Cats like to play with lots of things but for some reason string, and its relatives (shoelaces, dental floss, macrame wall hangings, etc.), are absolutely irresistible. So why do cats like to play with string so much? There are a variety of answers ranging from “it’s in their nature” to “it’s just plain fun, silly”!
Let’s explore the reasons and find out if we need to worry about the safety of cats playing with string—we’ll even delve into some fun alternatives. OK, without stringing you along any longer, here goes…
Why Do Cats Like To Play With String?
The basic reason cats like to play with string is because it’s fun. But there are some other interesting reasons as well:
- Learning: cats learn from others through observation and play. Play is fun, it’s essential to bonding, and it’s also great training for the next thing on the list…
- Prey drive: cats are consummate hunters. Though they may laze about most of the day, their entire beings were crafted to be the ultimate hunting machines. Those teeth. Those claws. Those tails!
- Stimulation of the senses: cats learn a lot about their worlds through what they see, smell, taste, and touch. String moves in interesting visual ways; it generally has a smell that is different from other things in a cat’s world (especially if it’s a natural fibre); it has a taste and texture, and feels good to grab onto. Kind of like a mouse tail!
- Stimulation in general: All cats need love but they also need physical and mental stimulation. Playing can help reduce boredom, and potentially, anxiety in cats. It’s also an amazing way to bond with you, as their favourite person—of course.
When String Play Might Not Be Good For Your Cat
Throwing a ball of yarn out for your cat can be a lot of fun as long as it’s supervised play. If you can’t keep your eye on them—and be responsible for the safe storage of said plaything—it’s best to avoid string play.
“Any string can pose a hazard to cats because if they ingest it, it can cause an intestinal blockage which can be deadly, as it does not allow things to pass through the digestive tract,” cautions Dr. Mikel Delgado, a Certified Applied Animal Behaviourist and Certified Cat Behaviour Consultant.
“Cats’ tongues have backwards pointing barbs on them, so when they start swallowing something like string, the tongue actually makes it difficult for cats to spit out string once they’ve started swallowing it,” Delgado explains. “If you think your cat has swallowed string or has lost their appetite, is vomiting, or appears to be in pain, contact your veterinarian right away.”
Of course, most cat toys with string on them have very short strands that would not pose such hazards. But there are some other string-like things around your home that might be dangerous if they get into the wrong paws.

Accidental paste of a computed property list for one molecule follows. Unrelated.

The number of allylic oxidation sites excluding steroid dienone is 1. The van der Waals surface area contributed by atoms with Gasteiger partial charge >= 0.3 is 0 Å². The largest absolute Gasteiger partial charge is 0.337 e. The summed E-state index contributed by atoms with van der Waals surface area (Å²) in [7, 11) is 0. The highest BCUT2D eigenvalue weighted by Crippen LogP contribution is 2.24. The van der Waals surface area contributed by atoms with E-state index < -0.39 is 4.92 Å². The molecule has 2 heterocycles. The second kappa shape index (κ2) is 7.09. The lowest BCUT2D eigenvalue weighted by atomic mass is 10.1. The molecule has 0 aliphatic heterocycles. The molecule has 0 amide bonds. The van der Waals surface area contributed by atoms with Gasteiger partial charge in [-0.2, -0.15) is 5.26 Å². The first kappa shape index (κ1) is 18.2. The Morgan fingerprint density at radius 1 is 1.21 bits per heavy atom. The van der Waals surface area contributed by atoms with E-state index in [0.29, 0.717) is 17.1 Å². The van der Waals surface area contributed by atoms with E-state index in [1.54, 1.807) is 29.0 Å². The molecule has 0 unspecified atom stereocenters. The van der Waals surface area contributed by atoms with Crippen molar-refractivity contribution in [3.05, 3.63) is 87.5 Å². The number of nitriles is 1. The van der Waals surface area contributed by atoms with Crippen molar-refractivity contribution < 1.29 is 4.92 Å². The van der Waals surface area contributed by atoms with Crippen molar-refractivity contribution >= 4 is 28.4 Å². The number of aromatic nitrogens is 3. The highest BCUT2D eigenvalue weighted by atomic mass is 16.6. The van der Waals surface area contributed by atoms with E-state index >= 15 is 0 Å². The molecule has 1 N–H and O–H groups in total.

1. Device power cords
Most households have many devices, as well as cords for charging them. Because these cables can be long and thin, like string, they can easily attract the attention of a curious cat. The danger here isn’t so much in a cat ingesting the cord, it’s the fact that they’re generally plugged into electricity. So, it’s a good idea to ensure that any long, thin cords are kept out of your pet’s reach.
2. Dental floss
We’re all taught to floss well and floss often, but that floss can easily, and inadvertently, end up in the paws of your cat. In addition to being the type of material Dr. Delgado warns against, many dental flosses are treated with essential oils, which can be poisonous to cats. To keep your cat away from dental floss dangers, a closed-top bin in the bathroom is a great idea.
3. Wall hangings
Woven and macrame wall hangings can make your house look beautiful but they can also be irresistible temptations to string-loving cats. Be sure to hang these items out of the reach of your cat so that they don’t end up in your pet’s tummy.
4. Rubber bands
It’s easy to forget about those rubber bands you left on the counter after putting flowers in a vase. Rubber bands smell, feel, look, and taste exciting to cats, who will have lots of fun playing with them given the chance. But it’s absolutely not something you want your pet ingesting, so make sure you get rid of them or store them safely away from prying paws.
Four Safe Alternatives to String
Most fun kitty toys have been tested for safety so if there’s a little string attached to one of them, don’t fret. There are also some great string-less options that cats love which include:
- Feather toys: These stick toys (with, yes, a little bit of string) provide whirring, spinning, feathery fun for your cat which will stimulate all of their senses. Pro tip: When not in use, store it out of reach of your pet to make sure they don’t eat the string part or break the toy.
- Fabric wand toys: Wand toys with long, string-like teasers on the end mimic the wiggles of string but are too big to easily eat. Fun for everyone!
- Laser toys: Laser toys are fun and you don’t have to worry about kitty eating a thing. These can frustrate some cats as they never “catch” their prey. If you use laser toys, be sure at some point there is something for your pet to catch—toy mice and crackle balls can do the trick.
- Action toys: These are toys that cats can’t refuse because they are constantly in motion. A favourite is the simple cat teaser which is a length of wire with little tubes of paper on the ends. They move endlessly and therefore attract plenty of attention—especially if you move them around a lot (try securing one end in the crack of a closed door). Bonus: these generally cost under £3!
There’s nothing more beautiful than a cat playing. Cats are endlessly interesting, flexible, talented, and entertaining when playing and the greatest reward is knowing you’ve done your part in providing this vital fun and enrichment—without any worry.
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